[Rewind #AwaNgDiyosPH] Spanish priest whom Pope Francis declared blessed still ‘Filipino’

 

For Easter, The Filipino Connection releases articles from its special edition on the apostolic visit of Pope Francis last January 15-19, 2015.

 

QUEZON CITY—From martyrdom to stardom: Those were the paths to sainthood for the first Filipino saints, San Lorenzo Ruiz and San Pedro Calungsod.

A third “Filipino” is also taking the same path.

And Blessed Eugenio Saz-Orozco, OFMCap is “Filipino by upbringing” even if he’s born to Spanish parents. But since his declaration by Pope Francis last October 13, 2013 as blessed together with some 521 other priests and religious, analysts think this Franciscan Capuchin friar is a source of pride for the Philippine Catholic Church.

Orozco (in religious, Jose Maria de Manila) was among the 522 priests and religious executed and gunned down by Spanish military forces during the Spanish Civil War in 1936s.

The Intramuros-born Orozco (birth date: September 5, 1880) was Spanish by citizenship. But historian Regalado Trota Jose said “one cannot be strict about citizenship” during the Spanish era.

Blessed Jose Maria de Manila, OFMCap.

Blessed Jose Maria de Manila, OFMCap.

Technically, Orozco is part of the insulares, referring to the Spaniards born in the countries Spain colonized. But since he embraced the culture and upbringing of Filipinos during the first 15 years of his life, that can make Orozco “Filipino,” the archivist of the University of Santo Tomas said.

It is like the Spaniards in Mexico who were referred to as “Mexicans,” Jose adds.

Pope Francis declared Fr. Jose (or Joseph) Vaz, an Indian missionary, as a saint prior to coming to the Philippines. Vaz,  “Apostle of Ceylon” who converted 30,000 people and who brewed up Christianity in the country during the 17th century, is referred to as Sri Lanka’s first saint.

As for Saz-Orozco, some write-ups refer to him as “Spanish-Filipino”.

Saz-Orozco came from an ilustrado family (a wealthy family); he was the son of Don Eugenio Saz-Orozco, Sr., the last Spanish alkalde mayor of Manila, and Doña Feliza Mortera Camacho.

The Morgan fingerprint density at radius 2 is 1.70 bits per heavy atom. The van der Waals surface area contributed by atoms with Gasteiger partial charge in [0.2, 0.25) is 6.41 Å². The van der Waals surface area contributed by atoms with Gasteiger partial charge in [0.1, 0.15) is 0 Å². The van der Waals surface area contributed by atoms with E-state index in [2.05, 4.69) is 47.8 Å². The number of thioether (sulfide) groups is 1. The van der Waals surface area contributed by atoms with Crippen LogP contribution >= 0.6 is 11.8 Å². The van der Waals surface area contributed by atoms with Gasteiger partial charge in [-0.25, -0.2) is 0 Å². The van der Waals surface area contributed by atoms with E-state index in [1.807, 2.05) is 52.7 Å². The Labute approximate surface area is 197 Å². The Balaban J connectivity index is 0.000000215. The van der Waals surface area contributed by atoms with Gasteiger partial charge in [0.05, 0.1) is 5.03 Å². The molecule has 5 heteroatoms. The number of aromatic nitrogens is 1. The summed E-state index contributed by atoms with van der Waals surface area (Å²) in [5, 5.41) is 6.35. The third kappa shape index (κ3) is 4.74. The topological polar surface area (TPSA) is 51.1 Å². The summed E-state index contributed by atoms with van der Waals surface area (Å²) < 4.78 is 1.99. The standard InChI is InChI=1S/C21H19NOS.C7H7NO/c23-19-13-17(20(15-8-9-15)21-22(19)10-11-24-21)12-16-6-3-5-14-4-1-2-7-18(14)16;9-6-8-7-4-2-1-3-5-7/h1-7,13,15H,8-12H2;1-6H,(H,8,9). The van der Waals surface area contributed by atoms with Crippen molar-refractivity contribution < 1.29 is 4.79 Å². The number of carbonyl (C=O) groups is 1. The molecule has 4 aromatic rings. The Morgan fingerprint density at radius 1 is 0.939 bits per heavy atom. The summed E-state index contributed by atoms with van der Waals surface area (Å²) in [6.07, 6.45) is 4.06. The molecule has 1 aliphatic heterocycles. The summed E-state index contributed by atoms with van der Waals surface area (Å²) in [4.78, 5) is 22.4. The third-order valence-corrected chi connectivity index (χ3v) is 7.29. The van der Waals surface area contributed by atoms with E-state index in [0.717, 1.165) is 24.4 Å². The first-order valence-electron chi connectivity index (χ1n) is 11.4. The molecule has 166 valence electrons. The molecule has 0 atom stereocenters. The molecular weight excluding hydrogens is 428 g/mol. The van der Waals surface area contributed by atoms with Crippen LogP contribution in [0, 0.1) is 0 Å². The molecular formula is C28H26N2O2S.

The young Orozco spent his “formative years” here in the Philippines. He finished the first two years of his baccalaureate studies (equivalent of secondary level studies today) at the Ateneo de Manila University, and then took the next year at Colegio de San Juan de Letran. Orozco finished his fourth and final year of studies at the University of Santo Tomas.

Those formative years, said Fr. Eugenio Lopez, OFMCap, provincial minister of the Order of Friars Minor Capuchins in the Philippines, “had an impact on his life”.

“His classmates even said that Jose Maria really had a big love for prayer and showed exemplar piety.”

At the age of 16, just before leaving Manila to pursue higher studies in Spain, Blessed Jose Maria de Manila “consecrated his self to the Blessed Virgin Mother.”

Don Eugenio Orozco “forced” his son to be a lawyer but this did not hinder the latter in pursuing what he really wanted to be: A Capuchin priest.

Orozco had actually finished law but practiced it only for few months. He then pursued his love and devotion for God: he was ordained to the priesthood on Nov. 30, 1910.

Blessed Jose Maria was said to be a fraternal person, a “very good” preacher. “Often times, he gets invited to other places. But amid his busy schedule, he always finds a time to spend with his brothers,” said Lopez.

Actually Blessed Jose Maria wanted to go back to the Philippines to serve the Lord and his “beloved” country. He never came back, the reason of which is still unclear up to this date.

Blessed Jose Maria was a “simple man” with “great love for the Gospel.” He stayed and devoted his adult life in Spain, preaching the word of God and helping the needy.

Moves against Catholicism and clericalism escalated in Spain, leading to the Terror Rojo (Red Terror) that began in 1936 until the end of the Spanish Civil War. Several religious leaders were forced to abandon their congregations by anarchists and Marxist troops. That time, Fr. Jose Maria was caught between leaving the Capuchins or staying.

Fr. Jose Maria hid in a relative’s home but his relative eventually surrendered the friar to rebels.

The 55-year-old Capuchin was executed on August 17, 1936.

Lopez and his congregation are “still hoping for a miracle” that can be attributed to the devotion to Jose Maria de Manila.

Nevertheless, the Capuchins in the Philippines are spreading the devotion to Blessed Jose Maria de Manila.

As for martyrs or people who were proven to die “defending their faith,” like Fr. Jose Maria, the first miracle that is needed to be called “blessed” is waived.

“[We will] witness the canonization of a third ‘Filipino’ saint in our lifetime,” Lopez said. “Let’s all pray to Blessed Jose Maria de Manila.”

 

Media outfits can publish, broadcast and post online this story, provided The Filipino Connection and the article’s author’s are properly acknowledged. Editorial mistakes are the publisher’s. Email: thefilipino.connection@gmail.com.

About JASPER EMMANUEL ARCALAS